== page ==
Joy Harjo

Monday, August 19, 2013

For Shiloh - Magnificent Border Collie ~ 1997-2013



I Ask Percy How I Should Live My Life

Love, love, love, says Percy.
And hurry as fast as you can
along the shining beach, or the rubble, or the dust.

Then, go to sleep.
Give up your body heat, your beating heart.
Then, trust.


Mary Oliver


 ***


Pear Dreams

 for Shiloh

From the cool shade of the porch
I toss my half-eaten pear
out into the vast landscape
of desert backyard,
and watch as our border collie
snaps for it.

It is hers
forever.

She sends an artful glance
to our german shepherd,
a few feet away,
who, now,
can only dream
of tasting the sweet mushy meat
and chewing on the small funny stem.

ECS
As read on W.B.U.R's  Here & Now, in 2004.


Friday, August 9, 2013

To the month of August and our hands...



These Hands, If Not Gods

Haven't they moved like rivers--
like Glory, like light--
over the seven days of your body?

And wasn't that good?
Them at your hips--

isn't this what God felt when he pressed together
the first Beloved: Everything.
Fever. Vapor. Atman. Pulsus. Finally,
a sin worth hurting for. Finally, a sweet, a
You are mine.

It is hard not to have faith in this:
from the blue-brown clay of night
these two potters crushed and smoothed you
into being--grind, then curve--built your form up--

atlas of bone, fields of muscle,
one breast a fig tree, the other a nightingale,
both Morning and Evening.

O, the beautiful making they do--
of trigger and carve, suffering and stars--

Aren't they, too, the dark carpenters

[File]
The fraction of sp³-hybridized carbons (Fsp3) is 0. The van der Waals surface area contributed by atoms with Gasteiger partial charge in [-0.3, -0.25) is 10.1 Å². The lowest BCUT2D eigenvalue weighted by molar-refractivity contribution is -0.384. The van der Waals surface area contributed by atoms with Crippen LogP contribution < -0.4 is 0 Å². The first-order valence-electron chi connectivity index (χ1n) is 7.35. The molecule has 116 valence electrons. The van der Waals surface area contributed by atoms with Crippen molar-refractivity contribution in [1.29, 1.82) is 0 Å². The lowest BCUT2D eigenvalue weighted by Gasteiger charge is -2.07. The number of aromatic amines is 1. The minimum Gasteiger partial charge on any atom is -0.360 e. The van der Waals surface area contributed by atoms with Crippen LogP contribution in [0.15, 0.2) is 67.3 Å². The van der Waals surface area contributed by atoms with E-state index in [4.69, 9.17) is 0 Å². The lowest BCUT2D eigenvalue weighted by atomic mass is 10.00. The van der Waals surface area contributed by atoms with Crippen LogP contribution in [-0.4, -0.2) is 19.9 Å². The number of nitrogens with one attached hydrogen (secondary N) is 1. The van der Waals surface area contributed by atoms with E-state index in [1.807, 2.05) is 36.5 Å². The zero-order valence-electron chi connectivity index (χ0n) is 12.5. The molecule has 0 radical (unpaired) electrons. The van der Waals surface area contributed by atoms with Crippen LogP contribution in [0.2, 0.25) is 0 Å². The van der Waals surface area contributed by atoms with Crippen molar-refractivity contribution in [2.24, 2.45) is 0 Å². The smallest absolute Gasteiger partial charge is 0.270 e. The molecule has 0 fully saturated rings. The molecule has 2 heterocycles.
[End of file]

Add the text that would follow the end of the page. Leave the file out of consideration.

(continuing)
of your small church? Have they not burned
on the altar of your belly, eaten the bread
of your thighs, broke you to wine, to ichor,
to nectareous feast?

Haven't they riveted your wrists, haven't they
had you at your knees?

And when these hands touched your throat,
showed you how to take the apple and the rib,
how to slip a thumb into your mouth and taste it all,
didn't you sing out their ninety-nine names--

Zahir, Aleph, Hands-time-seven,
Sphinx, Leonids, locomotura,
Rubidium, August, and September--
And when you cried out, O, Prometheans,
didn't they bring fire?

These hands, if not gods, then why
when you have come to me, and I have returned you
to that from which you came--bright mud, mineral-salt--
why then do you whisper O, my Hecatonchire. My Centimani.
My hundred-handed one?
 

About This Poem

"The images and hands of this poem began building during Mass one Sunday. The reading was about the laying of hands on someone, and I began thinking of how my own hands work upon a body. How they do things both beautiful and awful--to gently trace a throat in one moment, to hold it tightly in another--a type of sweet wreckery that makes me feel godlike and helpless all at once." 

--Natalie Diaz